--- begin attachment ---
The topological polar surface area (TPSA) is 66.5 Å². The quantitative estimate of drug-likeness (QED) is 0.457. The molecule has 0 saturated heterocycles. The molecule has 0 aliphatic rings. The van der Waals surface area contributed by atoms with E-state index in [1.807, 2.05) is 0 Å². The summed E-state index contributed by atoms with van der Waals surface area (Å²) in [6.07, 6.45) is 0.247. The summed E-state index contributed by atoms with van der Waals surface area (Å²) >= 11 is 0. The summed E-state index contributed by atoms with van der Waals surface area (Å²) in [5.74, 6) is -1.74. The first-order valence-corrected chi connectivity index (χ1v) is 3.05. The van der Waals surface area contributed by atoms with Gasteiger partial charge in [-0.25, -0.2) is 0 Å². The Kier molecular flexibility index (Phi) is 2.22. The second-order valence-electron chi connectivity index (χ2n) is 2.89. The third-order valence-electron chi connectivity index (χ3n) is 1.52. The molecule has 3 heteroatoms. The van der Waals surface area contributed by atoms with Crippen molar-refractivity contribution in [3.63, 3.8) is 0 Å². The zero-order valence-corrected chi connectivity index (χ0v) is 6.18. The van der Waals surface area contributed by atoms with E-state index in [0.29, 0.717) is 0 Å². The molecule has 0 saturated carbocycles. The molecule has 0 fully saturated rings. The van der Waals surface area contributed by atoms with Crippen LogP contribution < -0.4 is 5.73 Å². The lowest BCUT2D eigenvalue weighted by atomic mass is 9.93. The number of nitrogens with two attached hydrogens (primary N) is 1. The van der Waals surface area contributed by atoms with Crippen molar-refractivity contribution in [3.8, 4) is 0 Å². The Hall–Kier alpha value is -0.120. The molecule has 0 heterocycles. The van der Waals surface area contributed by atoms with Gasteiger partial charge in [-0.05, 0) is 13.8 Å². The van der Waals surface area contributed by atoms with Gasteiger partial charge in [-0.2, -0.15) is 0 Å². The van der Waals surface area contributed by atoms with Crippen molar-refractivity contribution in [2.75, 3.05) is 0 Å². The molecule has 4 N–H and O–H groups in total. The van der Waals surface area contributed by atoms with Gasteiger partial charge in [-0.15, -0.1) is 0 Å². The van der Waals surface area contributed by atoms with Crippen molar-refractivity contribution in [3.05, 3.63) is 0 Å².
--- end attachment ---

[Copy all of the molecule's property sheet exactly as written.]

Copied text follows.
The topological polar surface area (TPSA) is 66.5 Å². The quantitative estimate of drug-likeness (QED) is 0.457. The molecule has 0 saturated heterocycles. The molecule has 0 aliphatic rings. The van der Waals surface area contributed by atoms with E-state index in [1.807, 2.05) is 0 Å². The summed E-state index contributed by atoms with van der Waals surface area (Å²) in [6.07, 6.45) is 0.247. The summed E-state index contributed by atoms with van der Waals surface area (Å²) >= 11 is 0. The summed E-state index contributed by atoms with van der Waals surface area (Å²) in [5.74, 6) is -1.74. The first-order valence-corrected chi connectivity index (χ1v) is 3.05. The van der Waals surface area contributed by atoms with Gasteiger partial charge in [-0.25, -0.2) is 0 Å². The Kier molecular flexibility index (Phi) is 2.22. The second-order valence-electron chi connectivity index (χ2n) is 2.89. The third-order valence-electron chi connectivity index (χ3n) is 1.52. The molecule has 3 heteroatoms. The van der Waals surface area contributed by atoms with Crippen molar-refractivity contribution in [3.63, 3.8) is 0 Å². The zero-order valence-corrected chi connectivity index (χ0v) is 6.18. The van der Waals surface area contributed by atoms with E-state index in [0.29, 0.717) is 0 Å². The molecule has 0 saturated carbocycles. The molecule has 0 fully saturated rings. The van der Waals surface area contributed by atoms with Crippen LogP contribution < -0.4 is 5.73 Å². The lowest BCUT2D eigenvalue weighted by atomic mass is 9.93. The number of nitrogens with two attached hydrogens (primary N) is 1. The van der Waals surface area contributed by atoms with Crippen molar-refractivity contribution in [3.8, 4) is 0 Å². The Hall–Kier alpha value is -0.120. The molecule has 0 heterocycles. The van der Waals surface area contributed by atoms with Gasteiger partial charge in [-0.05, 0) is 13.8 Å². The van der Waals surface area contributed by atoms with Gasteiger partial charge in [-0.2, -0.15) is 0 Å². The van der Waals surface area contributed by atoms with Crippen molar-refractivity contribution in [2.75, 3.05) is 0 Å². The molecule has 4 N–H and O–H groups in total. The van der Waals surface area contributed by atoms with Gasteiger partial charge in [-0.15, -0.1) is 0 Å². The van der Waals surface area contributed by atoms with Crippen molar-refractivity contribution in [3.05, 3.63) is 0 Å².